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What is a Care Plan & Why Is It Important?

In most health and social care settings, positive outcomes are secured and care workers’ actions are guided by care plans. These plans are based on assessments of the needs of patients or clients, and include strategies developed in order to meet those needs effectively, and to secure a better quality of life and state of wellbeing for the individual.

What is a care plan in health and social care?

Care planning in health and social care settings involves the drawing up of schedules and objectives which detail the care that a particular individual should receive. Care planning is done by care professionals using their assessments and information available to them about the individual, client or patient and their condition and care needs. This knowledge should also be combined with consideration for the desired outcomes or the care programme.

A care plan should be regularly reviewed in order to monitor its effectiveness, and the individual it relates to should, as much as possible, be involved in the process of developing and monitoring the care plan. The plan should also include information about the allocation of responsibility for the actions it requires, and how to deal with any potential risks, issues and challenges.

What are the benefits of care planning? 

Care planning can have wide-ranging benefits for both care professionals and for their patients and clients. Here are some of the important advantages:

  • Setting clear goals: Health and social care professionals benefit greatly from having clear and measurable objectives to work towards as it allows them to focus their efforts. This means the individual receiving the care is likely, therefore, to receive a better outcome.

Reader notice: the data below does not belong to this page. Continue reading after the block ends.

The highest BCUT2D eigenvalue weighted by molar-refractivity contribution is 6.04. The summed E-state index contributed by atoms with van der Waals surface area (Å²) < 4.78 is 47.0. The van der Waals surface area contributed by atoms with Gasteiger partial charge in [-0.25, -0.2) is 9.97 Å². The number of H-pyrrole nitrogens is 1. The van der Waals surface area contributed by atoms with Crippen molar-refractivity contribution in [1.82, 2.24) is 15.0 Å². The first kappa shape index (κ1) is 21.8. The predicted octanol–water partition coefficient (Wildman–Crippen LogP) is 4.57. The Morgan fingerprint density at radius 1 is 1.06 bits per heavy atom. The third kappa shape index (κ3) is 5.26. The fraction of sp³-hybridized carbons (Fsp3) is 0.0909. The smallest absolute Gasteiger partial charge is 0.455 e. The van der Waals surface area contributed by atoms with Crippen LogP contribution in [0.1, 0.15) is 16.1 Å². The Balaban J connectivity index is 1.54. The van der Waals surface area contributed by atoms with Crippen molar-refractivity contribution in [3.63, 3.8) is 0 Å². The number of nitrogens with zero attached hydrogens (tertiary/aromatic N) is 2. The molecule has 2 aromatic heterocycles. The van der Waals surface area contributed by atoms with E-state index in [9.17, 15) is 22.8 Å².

• Consistency of care: Care planning allows for clarity and consistency between various members of a care team. This enables the individual receiving care to have certainty about the service they are receiving.
  • Personalised care: When health and social care professionals draw up care plans for their individual patients and clients, they are able to tailor the plan specifically to that person’s needs. The patient is also able to participate and be involved in designing their own care, and wherever possible their preferences can be taken into account.
  • Safety and risk management: Clear care planning, with plans made accessible to all care professionals, ensures that everyone has the same understanding about the safety of a patient, and that risks are managed properly and consistently. 

What does a care plan include?

There are a number of elements which a care plan will lay out, address and provide guidance on. Usually, these elements will include:

  • A summary of the person’s care needs, based on a thorough care assessment
  • The care outcomes and targets which the plan hopes to achieve, with a clear outline of how progress will be measured and monitored
  • The recommended care actions which should be implemented in order to achieve the desired outcomes. These recommendations may relate to medication, pain management, physiotherapy, mental health support, diet, activities and adjustments to the individual’s living environment